MESSAGE IN THE MOVIES
Judas and the Black Messiah - On HBO Max Streaming and In Theaters
Directed by Shaka King
Starring Daniel Kaluuya, LaKeith Stanfield
Although February is past, I will be bold enough to recommend another film for Black History Month, especially since I believe Black History deserves our consideration 365 days a year.
Judas and the Black Messiah should definitely be a part of the curriculum, since it does what a good historical film should do; it provides nuance and reconsideration of events from our past that were grossly misrepresented and misunderstood at the time.
America in the 1960s was a nation that was conflicted about our military presence in Viet Nam and the country’s racial divide. Dr. Martin Luther King and Malcom X approached civil rights in ways that were at times in agreement and at times perceived as adversarial. J. Edgar Hoover (Martin Sheen), long-time director of the FBI, approached every effort for racial equality (including the Black Panthers) as a dangerous threat.
Fred Hampton (Kaluuya) was the chairman of the Illinois Black Panther Party and spoke publicly at rallies about the creation of a Rainbow Coalition that would reach out to all people, with a special emphasis to the poor and the marginalized. You know, like what Jesus was trying to do. Hoover saw Hampton as a “Black Messiah” and the FBI needed a person to infiltrate and conspire against the Panthers.
Bill O’Neal (Stanfield) was a petty crook who was arrested by the FBI and given a choice to either spend an indefinite time in prison or work as an undercover informant for the government, volunteering for the Black Panthers and then relaying important information back to his supervisor Roy Mitchell (Jesse Plemons). Mitchell explains to O’Neal in an early conversation that he is all for civil rights – including working against the Ku Klux Klan – but that he is against violence as a means of achieving the goal (“You can’t shoot your way to equality.”).
The film takes the time to show us the love and mutual respect between Hampton and his girlfriend/partner Deborah Johnson (Dominique Fishback), a poet and a co-leader in the movement. A few powerful scenes also demonstrate Hampton’s ability to persuade neighborhood gang leaders and skeptics to join forces. The Panthers often carried firearms but were instructed to refrain from using them.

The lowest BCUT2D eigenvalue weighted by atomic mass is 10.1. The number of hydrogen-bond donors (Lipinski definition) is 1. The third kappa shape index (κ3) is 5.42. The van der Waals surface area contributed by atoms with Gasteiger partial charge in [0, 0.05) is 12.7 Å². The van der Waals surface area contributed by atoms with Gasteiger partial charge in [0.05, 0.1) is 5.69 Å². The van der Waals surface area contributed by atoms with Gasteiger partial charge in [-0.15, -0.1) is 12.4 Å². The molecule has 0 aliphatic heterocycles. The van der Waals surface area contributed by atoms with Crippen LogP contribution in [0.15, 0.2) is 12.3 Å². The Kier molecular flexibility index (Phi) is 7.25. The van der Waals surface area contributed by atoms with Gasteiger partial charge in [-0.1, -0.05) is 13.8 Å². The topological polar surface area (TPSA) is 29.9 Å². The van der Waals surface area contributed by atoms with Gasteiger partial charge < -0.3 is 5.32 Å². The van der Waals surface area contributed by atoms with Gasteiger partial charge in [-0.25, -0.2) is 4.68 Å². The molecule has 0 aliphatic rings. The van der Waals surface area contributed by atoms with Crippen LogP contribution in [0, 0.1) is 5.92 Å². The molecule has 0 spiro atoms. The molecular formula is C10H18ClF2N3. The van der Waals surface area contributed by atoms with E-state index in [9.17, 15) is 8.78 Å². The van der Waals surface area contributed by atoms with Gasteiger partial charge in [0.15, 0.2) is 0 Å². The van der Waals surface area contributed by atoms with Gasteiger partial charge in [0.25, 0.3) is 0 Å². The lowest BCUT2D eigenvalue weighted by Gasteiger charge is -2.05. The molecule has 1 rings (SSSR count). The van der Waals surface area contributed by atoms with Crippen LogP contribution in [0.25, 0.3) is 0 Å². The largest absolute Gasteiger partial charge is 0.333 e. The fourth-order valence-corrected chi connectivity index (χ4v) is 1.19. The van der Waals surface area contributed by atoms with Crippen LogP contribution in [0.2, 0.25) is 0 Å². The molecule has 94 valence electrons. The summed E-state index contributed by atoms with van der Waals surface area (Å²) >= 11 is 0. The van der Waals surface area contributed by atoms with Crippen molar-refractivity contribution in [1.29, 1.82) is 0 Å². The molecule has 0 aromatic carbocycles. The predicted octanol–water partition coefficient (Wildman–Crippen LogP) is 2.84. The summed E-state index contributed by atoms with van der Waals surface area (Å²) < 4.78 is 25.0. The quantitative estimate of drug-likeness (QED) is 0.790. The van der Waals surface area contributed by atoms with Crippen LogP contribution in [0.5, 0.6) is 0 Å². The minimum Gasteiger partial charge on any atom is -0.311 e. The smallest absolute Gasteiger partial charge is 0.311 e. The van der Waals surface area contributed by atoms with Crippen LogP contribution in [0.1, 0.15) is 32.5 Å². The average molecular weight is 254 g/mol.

Judas and the Black Messiah leads up to a moment of ultimate betrayal that will silence Hampton’s life, but not his legacy. Bill O’Neal carried the guilt of his complicity in Hampton’s death for the rest of his life.
This is a film of ideas that also entertains, with a smart script and a great cast. It’s also worth noting that primary filming was in Cleveland. (And – yes – Fred Hampton is played by Daniel Kaluuya, who starred as W’Kabi from Wakanda in 2018’s Black Panther.)
It's a rare film that can be linked to both the New Testament and the Marvel Cinematic Universe. I hope that you will find the time to view and discuss this exceptional movie.
A Note about viewing streaming titles. I am aware that more films are being streamed exclusively to many different services and that these subscriptions can be confusing and expensive. I would encourage you to consider paying for a month’s membership (or even a free trial period) of a streaming channel that is showing something that you’d like to see. After you sign up and your first payment is recorded, return to the place where you bought the membership and “cancel” your account immediately. This will not void your paid subscription (you will still have your full 30 days), but you won’t have to worry about being charged indefinitely. Many consumers have learned to spend a month on Netflix, a month on HBO Max, a month on Starz, etc. one at a time. Of course, you can always wait for the DVD to come out and then rent from Redbox or from the local library. But with streaming taking the place of early DVD release, you might have to wait quite a while for the popular movies to appear with physical copies. (That’s why we maintain an archive of past reviews on our website.)
Halo and Pitchfork Rating:
Four halos: A film about high idealism, social justice, and resistance to change, in a film with convincing biblical parallels.
Four pitchforks: Strong language, racism, violence, robbery, betrayal, murder.
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Rev. Bruce Batchelor-Glader
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